Work has finally begun on rebuilding the storied resort where Elvis Presley’s character got married in the 1961 film “Blue Hawaii,” decades after a major hurricane heavily damaged its buildings and forced its closure.
The company redeveloping the Coco Palms Resort on Kauai began demolishing structures last week. It hopes to reopen the hotel in mid-2018.
Coco Palms initially opened in 1953 next to a historic coconut grove and an ancient Hawaiian fishpond. It’s been closed since Hurricane Iniki — a Category 4 storm — slammed into Kauai in 1992.
The 46-acre grounds were once home to the island’s last queen, Queen Deborah Kapule Kekaihaakulou. It’s the site of key scenes in “Blue Hawaii,” including the last one, in which Presley sings the “Hawaiian Wedding Song” and holds his bride’s hand while they board a raft to cross a lagoon.
The demolition will take six months.
Tyler Greene, managing partner of Coco Palms Hui, the company leading the redevelopment, said structures of the steel and concrete buildings will stay, but their interior walls, plumbing and electrical wiring will be gutted. These buildings will house 80 percent of the hotel’s rooms.
The bungalow housing suites, including the suite where Presley stayed during the filming of “Blue Hawaii,” are made of wood and will need to be taken down and rebuilt 8 feet above sea level to comply with new federal requirements to prevent flooding.
The fishponds and lagoons are on the state historic registry and will be preserved, Greene said. The renovated hotel will have 350 rooms, including 22 master suites and about 50 junior suites. Hyatt will manage the hotel once it’s reopened.
The longtime proprietor of Coco Palms, the late Grace Guslander, provided Greene’s company with a blueprint for reviving the hotel, he said.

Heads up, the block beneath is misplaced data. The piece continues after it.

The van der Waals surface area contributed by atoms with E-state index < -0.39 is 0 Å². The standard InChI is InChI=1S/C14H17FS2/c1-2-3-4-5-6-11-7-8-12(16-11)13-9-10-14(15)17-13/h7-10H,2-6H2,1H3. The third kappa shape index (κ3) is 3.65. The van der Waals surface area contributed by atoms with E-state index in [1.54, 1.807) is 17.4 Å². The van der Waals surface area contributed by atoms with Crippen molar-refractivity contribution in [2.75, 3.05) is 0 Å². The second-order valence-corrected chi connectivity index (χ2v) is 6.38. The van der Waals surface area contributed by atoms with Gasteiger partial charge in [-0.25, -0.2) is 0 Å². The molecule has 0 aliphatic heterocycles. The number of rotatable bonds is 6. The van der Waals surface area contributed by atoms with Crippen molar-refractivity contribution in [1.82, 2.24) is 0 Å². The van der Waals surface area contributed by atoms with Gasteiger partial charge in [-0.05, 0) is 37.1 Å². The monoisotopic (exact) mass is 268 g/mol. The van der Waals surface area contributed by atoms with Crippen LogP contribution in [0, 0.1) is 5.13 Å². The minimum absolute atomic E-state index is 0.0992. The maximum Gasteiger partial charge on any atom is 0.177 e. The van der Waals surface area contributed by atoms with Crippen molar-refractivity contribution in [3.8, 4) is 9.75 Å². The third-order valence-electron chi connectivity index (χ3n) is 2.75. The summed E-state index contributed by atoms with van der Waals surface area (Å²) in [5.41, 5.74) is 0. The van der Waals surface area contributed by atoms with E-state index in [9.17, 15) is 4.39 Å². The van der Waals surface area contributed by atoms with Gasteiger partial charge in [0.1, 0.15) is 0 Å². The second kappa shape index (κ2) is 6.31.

“It’s our hope we can bring back the feelings of aloha and the spirit of Coco Palms that she instilled,” he said.
Coco Palms Hui will set aside 4 acres for a community nonprofit that will offer lessons in Hawaiian culture, including hula, lei making, Hawaiian language and ukulele, Greene said. The nonprofit will also provide hotel workers with a guide about Hawaiian culture and the historic Wailua area.
Joseph Toy, CEO of Hospitality Advisors, a Honolulu consulting firm, said he’s glad to see the hotel is finally being rebuilt. Others have tried doing so over the years but never succeeded.
“Every time I came in, I would always look at the shuttered Coco Palms,” he recalled of visiting Kauai. “It was really sad to see how long it took for someone to come in and really have the vision to redevelop the property.”
Coco Palms is in Wailua, one of two political centers on Kauai before Europeans arrived in Hawaii in the late 1700s. Commoners farmed taro and tended fishponds in the fertile valley. Wailua has numerous heiau, which were reserved for the use of royalty and priests but fell out of use when the traditional Hawaiian religion was abolished in 1819.
The area’s heiau were declared a National Historic Landmark in 1962.